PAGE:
Like I said– she’s me. But awesomer. (Fuck you, spell check. Awesomer is a word).

So what did I do when I met her? Yes, like a normal person, I asked her to sign my copy of her new book about living with mental illness, Furiously Happy: A Funny Book About Horrible Things (read it immediately. It’s fantastic. If you suffer from mental illness or are trying to understand someone who does. Or if you’re a human who likes to laugh and know things.) Then, like a NOT AT ALL normal person, I asked her to sign my pill case.

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Because Jenny has a saying– “Depression lies.” And it’s so true. And when you’re not in it, you know this for a fact. But when you are in it, you forget. You’re utterly convinced that the voices telling you that you are worthless, shameful, and a burden are real. You’re certain you are nothing.

But Depression is a big, fat, fucking liar, and sometimes you just need to be reminded of that. Over, and over, and over, until it eventually fades and you’ve made it through.

I use my pill case every single day (and so does Jenny, by the way– “Oh! I have this very same pill case!” she exclaimed as she took it from me with what I think was compassion and understanding, but might have been fear). I wake up and diligently swallow my Prozac, doing my part to fight the demons (note: the Prozac is just one small part. I see a psychiatrist weekly, run my heart out, fundraise for mental health org Active Minds, write/blog my thoughts as honestly as possible, and surround myself with the most supportive, awesome family and friends– all forms of depression-fighting therapy).

Some days, though, none of this helps. Some days I wake up feeling like I am absolutely nothing. Some days I need that constant reminder that DEPRESSION LIES.

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And now, thanks to Jenny Lawson, I have that. I’ll see those words every single morning– and when she says it, I believe it. I know it’s true. Because I know she’s been through it. Many, many, many times. She’s had it worse than I have– rather than just wishing she was dead, she’s actually had thoughts of wanting to kill herself. She’s hurt herself in an attempt to feel. She’s stayed in bed for months at a time because she could find no reason to get out.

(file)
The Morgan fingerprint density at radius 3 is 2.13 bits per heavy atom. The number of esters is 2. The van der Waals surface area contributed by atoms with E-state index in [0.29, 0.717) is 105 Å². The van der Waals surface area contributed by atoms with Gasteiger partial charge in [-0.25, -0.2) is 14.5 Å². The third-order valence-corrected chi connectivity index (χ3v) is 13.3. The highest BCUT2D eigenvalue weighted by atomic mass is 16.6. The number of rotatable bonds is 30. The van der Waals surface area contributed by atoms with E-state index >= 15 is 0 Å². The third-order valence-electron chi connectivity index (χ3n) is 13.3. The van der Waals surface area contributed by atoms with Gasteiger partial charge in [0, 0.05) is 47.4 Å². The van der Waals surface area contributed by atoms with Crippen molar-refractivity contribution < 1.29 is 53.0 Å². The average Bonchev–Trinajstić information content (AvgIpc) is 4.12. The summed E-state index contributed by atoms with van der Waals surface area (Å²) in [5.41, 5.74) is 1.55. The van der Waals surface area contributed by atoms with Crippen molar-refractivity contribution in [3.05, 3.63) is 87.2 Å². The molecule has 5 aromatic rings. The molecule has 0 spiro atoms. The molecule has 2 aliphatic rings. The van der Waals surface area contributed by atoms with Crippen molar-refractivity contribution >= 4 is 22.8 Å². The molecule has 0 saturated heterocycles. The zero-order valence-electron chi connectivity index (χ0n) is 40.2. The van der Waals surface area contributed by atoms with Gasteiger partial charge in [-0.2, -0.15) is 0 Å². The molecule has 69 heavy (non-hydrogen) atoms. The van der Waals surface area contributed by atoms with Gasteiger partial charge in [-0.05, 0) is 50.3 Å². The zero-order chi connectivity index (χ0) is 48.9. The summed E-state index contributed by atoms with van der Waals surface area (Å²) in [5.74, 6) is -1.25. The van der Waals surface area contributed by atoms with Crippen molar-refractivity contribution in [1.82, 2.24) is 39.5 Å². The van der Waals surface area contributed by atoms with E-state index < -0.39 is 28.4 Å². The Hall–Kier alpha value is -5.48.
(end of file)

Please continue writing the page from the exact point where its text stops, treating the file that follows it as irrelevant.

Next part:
But she makes it through and she keeps going, and she is fucking FANTASTIC at what she does.

So when she tells me Depression lies, I believe her. Because I look at her and see how Depression lies to HER. If someone like her can believe she is worthless, then clearly Depression is a fraudulent, deceptive douchecanoe. (Also a word, spellcheck. BACK OFF.)

So thank you for being you, Jenny! And keep doing what you’re doing– you are an inspiration!

XOXO,

Emily (the girl who whipped out her Prozac-filled pill case at your book signing. You remember.)

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#bestfriends #youjustdontknowityet

Are We Racist?

On Friday, our 4th grade class had “book buddies” with a 1st grade class (it’s exactly how it sounds– 1st and 4th graders are paired up, and they read books together). It was our first book buddy session, so we, the teachers, had to assign the partnerships for the year.

The 1st grade teacher immediately told us that one of her students spoke Spanish and almost no English, and we agreed that it’d be great to partner him with a Spanish-speaking 4th grader, to make him feel more comfortable. So we did.

Then we thought “Oh, WE have a Japanese-speaking 4th grader– do you have any 1st graders who speak Japanese?” And she did, so we paired them together and then watched delightedly as they conversed in both English and Japanese.

“How lovely! We’re great!” we thought.

But then, as we looked around the room and saw Asians paired with Asians, Hispanics paired with Hispanics, and Pacific Islanders/Other paired with other Pacific Islanders/Other….we thought, “Oh, fuck– are we racist?”

Nah. Our intentions were good.

I’ll admit we were toeing the line when we yelled “Hey, you two Jews! Go find a book about money and read together.”

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So THIS is why babies are stupid!

Look where they’re getting their information!

Here’s a book my baby nephew is currently “reading” (Sucking on. Licking. Trying to put inside my nose. Then losing interest and trying to put his fist inside my nose.)

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No wonder he stares at me blankly, line of drool slowly zig-zagging down his chin, whenever I ask him to hand me my phone. The kid is so fucking confused!

Shame on you, American children’s book publishers.

It’s like you WANT China to win.